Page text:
Washington: Researchers have said that a statin drug commonly used to lower cholesterol is not effective in reducing the number and severity of flare ups from chronic obstructive pulmonary disease (COPD).
The study by Gerard J. Criner, MD, Director of Pulmonary and Critical Care Medicine at Temple University Hospital in Philadelphia, PA, rigorously tested the hypothesis that statin drugs may be beneficial to persons with COPD because of the drugs' purported anti-inflammatory effect.
The disease is characterized by acute exacerbations, or flare-ups, which send the patient into episodes of coughing with increases in mucus, shortness of breath, wheezing and a feeling of tightness in the chest.
COPD exacerbations can precipitate repeated trips to the emergency department, hospitalizations, disability and a diminished quality of life. Some patients need oxygen to help them breathe.
The study, funded by the National Heart, Lung, and Blood Institute (NHLBI) of the National Institutes of Health, was carried out at 45 sites in the U.S. and Canada, with Temple leading the way in the number of enrolled participants.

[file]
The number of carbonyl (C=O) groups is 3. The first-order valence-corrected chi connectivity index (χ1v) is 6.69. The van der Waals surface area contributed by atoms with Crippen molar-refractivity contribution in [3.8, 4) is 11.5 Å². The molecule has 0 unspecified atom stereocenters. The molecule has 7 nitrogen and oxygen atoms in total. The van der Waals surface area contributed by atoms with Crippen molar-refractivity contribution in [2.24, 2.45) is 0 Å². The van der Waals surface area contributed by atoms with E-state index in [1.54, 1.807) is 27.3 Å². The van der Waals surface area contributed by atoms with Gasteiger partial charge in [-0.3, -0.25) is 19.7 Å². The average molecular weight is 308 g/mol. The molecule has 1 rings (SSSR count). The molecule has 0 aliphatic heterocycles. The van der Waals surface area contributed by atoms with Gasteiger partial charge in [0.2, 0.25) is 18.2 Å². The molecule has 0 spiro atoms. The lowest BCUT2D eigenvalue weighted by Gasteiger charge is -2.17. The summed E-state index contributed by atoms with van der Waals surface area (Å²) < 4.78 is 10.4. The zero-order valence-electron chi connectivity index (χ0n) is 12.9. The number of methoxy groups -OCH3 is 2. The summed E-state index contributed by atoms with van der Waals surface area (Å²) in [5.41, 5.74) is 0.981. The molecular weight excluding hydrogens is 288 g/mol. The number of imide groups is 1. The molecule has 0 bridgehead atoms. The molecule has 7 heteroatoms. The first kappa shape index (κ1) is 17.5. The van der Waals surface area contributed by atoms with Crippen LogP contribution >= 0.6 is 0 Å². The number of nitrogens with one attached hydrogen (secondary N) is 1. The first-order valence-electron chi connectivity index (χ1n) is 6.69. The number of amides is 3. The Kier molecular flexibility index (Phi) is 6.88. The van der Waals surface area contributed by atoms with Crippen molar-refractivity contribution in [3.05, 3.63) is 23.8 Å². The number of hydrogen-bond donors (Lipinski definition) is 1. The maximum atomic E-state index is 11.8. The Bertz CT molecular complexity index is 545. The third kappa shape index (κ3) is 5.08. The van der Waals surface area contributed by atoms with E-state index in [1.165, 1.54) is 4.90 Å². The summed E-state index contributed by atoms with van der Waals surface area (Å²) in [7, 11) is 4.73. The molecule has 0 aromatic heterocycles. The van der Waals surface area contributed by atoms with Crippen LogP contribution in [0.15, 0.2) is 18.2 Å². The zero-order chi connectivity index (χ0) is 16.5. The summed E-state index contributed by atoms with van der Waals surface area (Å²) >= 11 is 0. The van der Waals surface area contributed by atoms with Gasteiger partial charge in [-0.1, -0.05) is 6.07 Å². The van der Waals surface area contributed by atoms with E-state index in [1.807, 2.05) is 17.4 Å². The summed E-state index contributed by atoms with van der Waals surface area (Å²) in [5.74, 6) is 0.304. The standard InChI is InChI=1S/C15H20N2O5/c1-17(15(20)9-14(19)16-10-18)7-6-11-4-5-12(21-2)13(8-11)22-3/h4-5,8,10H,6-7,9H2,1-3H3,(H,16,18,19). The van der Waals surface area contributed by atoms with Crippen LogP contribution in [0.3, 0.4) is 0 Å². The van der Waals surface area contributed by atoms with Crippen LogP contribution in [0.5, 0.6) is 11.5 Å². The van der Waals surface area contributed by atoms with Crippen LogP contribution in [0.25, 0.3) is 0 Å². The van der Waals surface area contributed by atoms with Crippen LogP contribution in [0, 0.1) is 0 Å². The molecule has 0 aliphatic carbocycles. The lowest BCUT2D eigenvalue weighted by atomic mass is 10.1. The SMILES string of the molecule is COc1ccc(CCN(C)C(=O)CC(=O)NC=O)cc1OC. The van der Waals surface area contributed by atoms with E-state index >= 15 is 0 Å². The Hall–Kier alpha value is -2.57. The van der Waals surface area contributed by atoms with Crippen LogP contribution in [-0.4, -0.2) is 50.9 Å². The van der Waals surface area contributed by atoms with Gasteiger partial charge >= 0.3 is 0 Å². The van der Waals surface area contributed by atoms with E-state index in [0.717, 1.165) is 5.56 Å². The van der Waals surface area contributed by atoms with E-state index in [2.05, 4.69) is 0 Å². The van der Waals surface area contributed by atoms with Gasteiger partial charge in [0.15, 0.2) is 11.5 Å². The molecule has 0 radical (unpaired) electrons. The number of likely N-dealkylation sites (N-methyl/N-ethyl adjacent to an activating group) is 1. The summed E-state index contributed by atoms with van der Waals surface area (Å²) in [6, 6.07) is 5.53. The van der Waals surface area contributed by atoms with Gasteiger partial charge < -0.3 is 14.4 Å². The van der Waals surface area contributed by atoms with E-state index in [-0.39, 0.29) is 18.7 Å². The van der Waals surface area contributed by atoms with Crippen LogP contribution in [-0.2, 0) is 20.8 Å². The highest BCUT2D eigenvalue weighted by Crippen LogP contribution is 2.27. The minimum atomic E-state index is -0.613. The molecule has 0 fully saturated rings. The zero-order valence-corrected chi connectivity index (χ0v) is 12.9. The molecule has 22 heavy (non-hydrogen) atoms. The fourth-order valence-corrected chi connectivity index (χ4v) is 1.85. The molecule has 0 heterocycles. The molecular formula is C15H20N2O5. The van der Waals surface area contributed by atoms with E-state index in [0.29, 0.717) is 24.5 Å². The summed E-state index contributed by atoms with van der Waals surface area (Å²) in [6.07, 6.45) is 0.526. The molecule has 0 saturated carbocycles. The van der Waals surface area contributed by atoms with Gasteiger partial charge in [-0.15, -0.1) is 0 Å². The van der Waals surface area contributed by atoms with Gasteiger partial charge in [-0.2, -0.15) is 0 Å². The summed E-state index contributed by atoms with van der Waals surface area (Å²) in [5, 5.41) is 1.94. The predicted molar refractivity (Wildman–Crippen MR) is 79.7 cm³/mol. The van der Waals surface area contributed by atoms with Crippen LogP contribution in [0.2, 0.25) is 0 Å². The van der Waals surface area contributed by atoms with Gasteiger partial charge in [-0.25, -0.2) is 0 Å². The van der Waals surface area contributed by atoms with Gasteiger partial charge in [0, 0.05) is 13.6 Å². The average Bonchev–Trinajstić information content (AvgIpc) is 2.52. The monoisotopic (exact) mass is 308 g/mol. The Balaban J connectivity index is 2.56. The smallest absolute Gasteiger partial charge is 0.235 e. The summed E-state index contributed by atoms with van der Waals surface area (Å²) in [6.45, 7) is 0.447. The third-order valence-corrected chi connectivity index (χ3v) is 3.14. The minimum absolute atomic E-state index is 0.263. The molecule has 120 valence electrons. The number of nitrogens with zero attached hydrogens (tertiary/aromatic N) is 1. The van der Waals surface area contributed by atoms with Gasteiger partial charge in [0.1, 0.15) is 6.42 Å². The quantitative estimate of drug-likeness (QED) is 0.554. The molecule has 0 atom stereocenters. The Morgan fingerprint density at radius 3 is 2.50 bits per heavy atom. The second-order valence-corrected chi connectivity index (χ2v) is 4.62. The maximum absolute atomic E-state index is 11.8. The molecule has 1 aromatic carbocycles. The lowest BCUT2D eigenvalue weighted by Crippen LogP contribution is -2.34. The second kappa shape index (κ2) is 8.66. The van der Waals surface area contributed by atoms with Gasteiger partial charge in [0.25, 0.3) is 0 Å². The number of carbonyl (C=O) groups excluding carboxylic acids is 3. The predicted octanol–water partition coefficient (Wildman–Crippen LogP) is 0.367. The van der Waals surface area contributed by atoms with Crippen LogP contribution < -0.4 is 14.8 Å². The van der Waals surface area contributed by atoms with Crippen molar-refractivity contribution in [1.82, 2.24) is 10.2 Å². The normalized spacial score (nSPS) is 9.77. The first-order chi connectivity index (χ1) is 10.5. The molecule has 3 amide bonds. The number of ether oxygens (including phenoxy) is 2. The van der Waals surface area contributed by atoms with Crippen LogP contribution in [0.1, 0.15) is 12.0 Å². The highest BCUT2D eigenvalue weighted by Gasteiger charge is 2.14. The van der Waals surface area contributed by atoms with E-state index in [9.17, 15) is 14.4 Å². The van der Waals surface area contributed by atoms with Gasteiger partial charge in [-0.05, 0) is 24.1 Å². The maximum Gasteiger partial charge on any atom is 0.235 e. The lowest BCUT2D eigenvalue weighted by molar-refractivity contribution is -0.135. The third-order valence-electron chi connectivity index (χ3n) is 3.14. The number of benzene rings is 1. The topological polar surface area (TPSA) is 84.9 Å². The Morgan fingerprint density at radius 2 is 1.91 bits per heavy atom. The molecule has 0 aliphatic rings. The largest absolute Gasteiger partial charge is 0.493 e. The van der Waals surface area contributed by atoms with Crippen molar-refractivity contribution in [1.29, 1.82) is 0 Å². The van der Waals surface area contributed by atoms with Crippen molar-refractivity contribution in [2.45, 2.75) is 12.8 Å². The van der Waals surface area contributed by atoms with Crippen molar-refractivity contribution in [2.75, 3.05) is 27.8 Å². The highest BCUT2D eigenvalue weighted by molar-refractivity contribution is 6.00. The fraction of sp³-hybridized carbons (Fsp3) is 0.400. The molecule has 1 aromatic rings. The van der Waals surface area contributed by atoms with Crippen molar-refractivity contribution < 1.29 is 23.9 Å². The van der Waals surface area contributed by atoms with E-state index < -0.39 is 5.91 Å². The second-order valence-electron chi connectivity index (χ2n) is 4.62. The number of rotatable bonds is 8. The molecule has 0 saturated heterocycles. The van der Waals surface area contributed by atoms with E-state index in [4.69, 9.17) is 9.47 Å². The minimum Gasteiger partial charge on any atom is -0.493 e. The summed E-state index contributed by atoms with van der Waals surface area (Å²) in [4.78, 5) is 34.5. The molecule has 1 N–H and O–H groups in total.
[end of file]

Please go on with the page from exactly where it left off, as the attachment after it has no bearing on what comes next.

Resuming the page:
Of the study's 877 participants, 430 took 40 mg. daily of simvastatin, a common statin drug used to prevent heart attack and stroke, and 447 took a daily placebo, or dummy pill. They were followed for at least 12 months, and some as long as 36 months.
The study enrolled patients with moderate to severe COPD who were not taking statins for other medical indications. Volunteers, ranging in age 40 to 80, were current or former smokers, and met one of the following other criteria: they used oxygen supplementation either currently or in the past, they were prescribed systemic corticosteroids and or antibiotics in the past year, or had been at the ER or hospitalized with a flare-up in the past year.
The study excluded patients with diabetes or coronary heart disease, as well as patients who were not taking a statin drug but should have been because of their cardiovascular risk profile.
The study has been published online in the The New England Journal of Medicine.